Written evidence submitted by Ms Gill Purchase





     I have been home educating my daughter for over five years.   Like many I found the current school system out-dated and it was not an environment in which would thrive.

Home education has been perfect for her and this year she would have sat her GCSE Higher Maths and English Language GCSE’s (one year ahead of her peers) as a private candidate at a local independent school.  Because of the CV19, she has not been able to.  There is only one school in the area that accepts private candidates and the cost of each exam is approximately £150.00 – which is non-returnable once you have registered in January to take the exam in the summer.

Unlike her schooled peers, she did not take formal mocks or has any teacher or tutor assessments  to submit –  I’m sure all Head Teacher’s would be dubious of any assessment’s given by the child’s mother – so she will not be able to receive a grade. She will now have to sit these, along with three other subjects next year – even though she has done the work and is more than ready to do well in these exams now! Two years of study has been wasted.

You need to consider that my daughter is not alone, there many thousands of HE children who have prepared to sit GCSE’s this year have been impacted by this and discriminated against  - as no-one has given any consideration to them or put any provision in place for them to sit there GCSE’s.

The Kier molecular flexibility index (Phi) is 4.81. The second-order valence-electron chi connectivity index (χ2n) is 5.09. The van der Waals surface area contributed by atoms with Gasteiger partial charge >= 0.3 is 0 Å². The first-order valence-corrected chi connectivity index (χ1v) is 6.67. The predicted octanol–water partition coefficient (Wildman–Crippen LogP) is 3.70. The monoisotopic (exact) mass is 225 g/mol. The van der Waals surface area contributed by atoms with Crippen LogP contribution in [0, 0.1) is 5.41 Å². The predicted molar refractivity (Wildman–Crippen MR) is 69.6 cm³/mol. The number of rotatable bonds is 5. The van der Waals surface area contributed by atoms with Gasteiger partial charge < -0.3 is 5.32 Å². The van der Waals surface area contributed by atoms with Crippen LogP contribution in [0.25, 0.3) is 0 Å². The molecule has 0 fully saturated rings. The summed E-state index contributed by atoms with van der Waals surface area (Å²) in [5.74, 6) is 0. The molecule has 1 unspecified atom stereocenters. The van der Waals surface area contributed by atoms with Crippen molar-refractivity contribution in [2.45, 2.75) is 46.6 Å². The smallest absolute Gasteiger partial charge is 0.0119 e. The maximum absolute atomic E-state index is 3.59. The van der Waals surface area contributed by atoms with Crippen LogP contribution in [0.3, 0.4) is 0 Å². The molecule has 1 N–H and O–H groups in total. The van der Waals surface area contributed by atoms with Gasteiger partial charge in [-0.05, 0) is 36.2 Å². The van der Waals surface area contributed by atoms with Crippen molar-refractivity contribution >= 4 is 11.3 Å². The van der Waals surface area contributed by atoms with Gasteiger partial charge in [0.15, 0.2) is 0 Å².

In order to stop this, I would urge the Select Committee to consider making it easier for private candidates (PC’s) to find exam centres - by making all local secondary schools accept them.  In Wokingham none of the state schools and MAT’s accept them.   If, as suggested by Sally Collier in a response to Tom Hunt, Head Teachers can have ‘reliable evidence’ of work done, what exactly is ‘reliable evidence’ and what format should it take, there needs to be guidance on this – for both schools and parents who home educate.  If, in the highly unlikely event that a Head teacher agrees to do this, will parents be charged extra for this on top of the normal exam fees?  If so, there might/ will be parents who cannot afford the additional charges, so the child will not be able to take the exam – you have thus created ‘exam poverty’.

It is hugely disappointing that in Ms Collier’s response to Mr Hunt, there was no mention of the fact that home educated children are also private candidates. What is even more concerning is that appears from the transcript that only three minutes of discussion was afforded to them. 

It is blatantly clear there is no understanding of how this has impacted the children in the home-ed community and what home education is.  My daughter is lucky in that she can sit these exams in future – many others are not! Don’t you think you must consider there needs to?


June 2020